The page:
Maha Prajnaparamita Sastra

by Gelongma Karma Migme Chödrön | 2001 | 941,039 words

This page describes “fourth samapatti” as written by Nagarjuna in his Maha-prajnaparamita-sastra (lit. “the treatise on the great virtue of wisdom”) in the 2nd century. This book, written in five volumes, represents an encyclopedia on Buddhism as well as a commentary on the Pancavimsatisahasrika Prajnaparamita.

In this ākiṃcanyāyatana, he perceives sensations (vedanā), notions (saṃjñā), formations (saṃskāra) and consciousnesses (vijñāna) that seem to him to be a sickness (roga), an ulcer (gaṇḍa), a wound (āghāta), an arrow (śalya), transitory (anitya), painful (duḥkha), empty (śūnya) and non-self (anātman), an accumulation of deceit, without true reality. While he is meditating thus, the sphere of non-consciousness (asaṃjñāyatana) seems to him to be an ulcer (gaṇḍa) and the sphere of consciousness (saṃjñāyatana) seems to him to be a sickness, an ulcer, a wound and an arrow: [for him], the sphere par excellence is the sphere of neither discernment nor non-discernment

Question. – But the naivasaṃjñānāsaṃjñāyatana involves sensations (vedanā), notions (saṃjñā), formations (saṃskāra) and consciousnesses (vijñāna): why do you call it neither discernment nor non-discernment?

Answer. – There is discrimination (saṃjñā) in this sphere, but as it is very subtle (sūkṣma) and hard to perceive (durvabodha), we speak of ‘non-discrimination’; on the other hand, since there is discrimination, we add ‘not non-discrimination’.[1] Ordinary people (pṛthagjana) claim to attain the true nature of dharmas in this sphere and identify it with nirvāṇa; but in the Buddhist system, although it is known that this sphere includes discrimination, the old name is retained and it is called the sphere of neither discrimination nor non-discrimination.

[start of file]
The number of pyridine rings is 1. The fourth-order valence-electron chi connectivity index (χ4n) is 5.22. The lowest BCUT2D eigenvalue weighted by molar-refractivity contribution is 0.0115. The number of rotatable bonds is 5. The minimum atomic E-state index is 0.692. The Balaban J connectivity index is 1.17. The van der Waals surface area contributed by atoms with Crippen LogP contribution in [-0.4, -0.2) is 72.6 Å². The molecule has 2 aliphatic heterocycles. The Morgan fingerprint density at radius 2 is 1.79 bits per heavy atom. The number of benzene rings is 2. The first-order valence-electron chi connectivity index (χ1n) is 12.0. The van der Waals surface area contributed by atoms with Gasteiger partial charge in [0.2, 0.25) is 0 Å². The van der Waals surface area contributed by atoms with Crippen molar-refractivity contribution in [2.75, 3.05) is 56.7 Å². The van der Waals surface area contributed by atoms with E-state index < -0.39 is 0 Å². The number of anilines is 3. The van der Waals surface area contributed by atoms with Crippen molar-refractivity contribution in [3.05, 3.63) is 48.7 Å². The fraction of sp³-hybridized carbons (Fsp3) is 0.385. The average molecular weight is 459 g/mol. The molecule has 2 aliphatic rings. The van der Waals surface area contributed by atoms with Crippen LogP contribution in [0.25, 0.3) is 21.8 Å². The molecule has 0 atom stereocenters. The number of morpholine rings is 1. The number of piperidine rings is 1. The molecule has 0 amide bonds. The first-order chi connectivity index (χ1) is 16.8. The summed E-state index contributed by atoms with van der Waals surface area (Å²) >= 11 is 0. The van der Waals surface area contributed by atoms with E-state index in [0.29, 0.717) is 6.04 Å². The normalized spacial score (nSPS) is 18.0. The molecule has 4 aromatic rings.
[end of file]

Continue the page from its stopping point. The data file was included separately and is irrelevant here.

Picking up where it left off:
Question. – What is non-discrimination?

Answer. – There are three kinds of non-discrimination: i) the absorption of non-discrimination (asaṃjñisamāpatti),[2] ii) the absorption of the cessation of discrimination and feeling (read Mie sianng cheou ting = saṃjñāvedayitanirodhasamāpatti,[3] iii) the non-discriminating gods (asaṃjñideva).[4] The worldly person who wants to destroy his mind enters into the saṃjñāvedayitanirodhasamāpatti.

Footnotes and references:


On the point of knowing whether or not there is saṃjñā in the sphere of neither discrimination nor non-discrimination, cf. Aṅguttara, IV, p. 427: Kathāvatthu, I, p. 263 (tr. Rh. D., p. 155); Kośa, VIII, p. 144.


Asaṃjñisamāpatti, its preparation, conditions and fruit are studied in Kośa, II, p. 132, 200, 211, 310; IV, p. 200.


For saṃjñāvedayitanirodha, which is confused in practice with nirvāṇa on earth, see Majjhima, I, p. 160, 301; III, p. 45; Saṃyutta, II, p. 212; Aṅguttara, I, p. 41; IV, p. 454; Kathāvatthu, I, p. 202; Kośa, II, p. 203–214; VII, p. 96; VIII, p. 193, 207, 215. – LAV., Nirvaṇa, p. 77, 80, 157.


The asaṃjñisattva, non-discriminating gods, are defined in Kośa, II, p. 199–200; VIII, p. 136.

Like what you read? Consider supporting this website: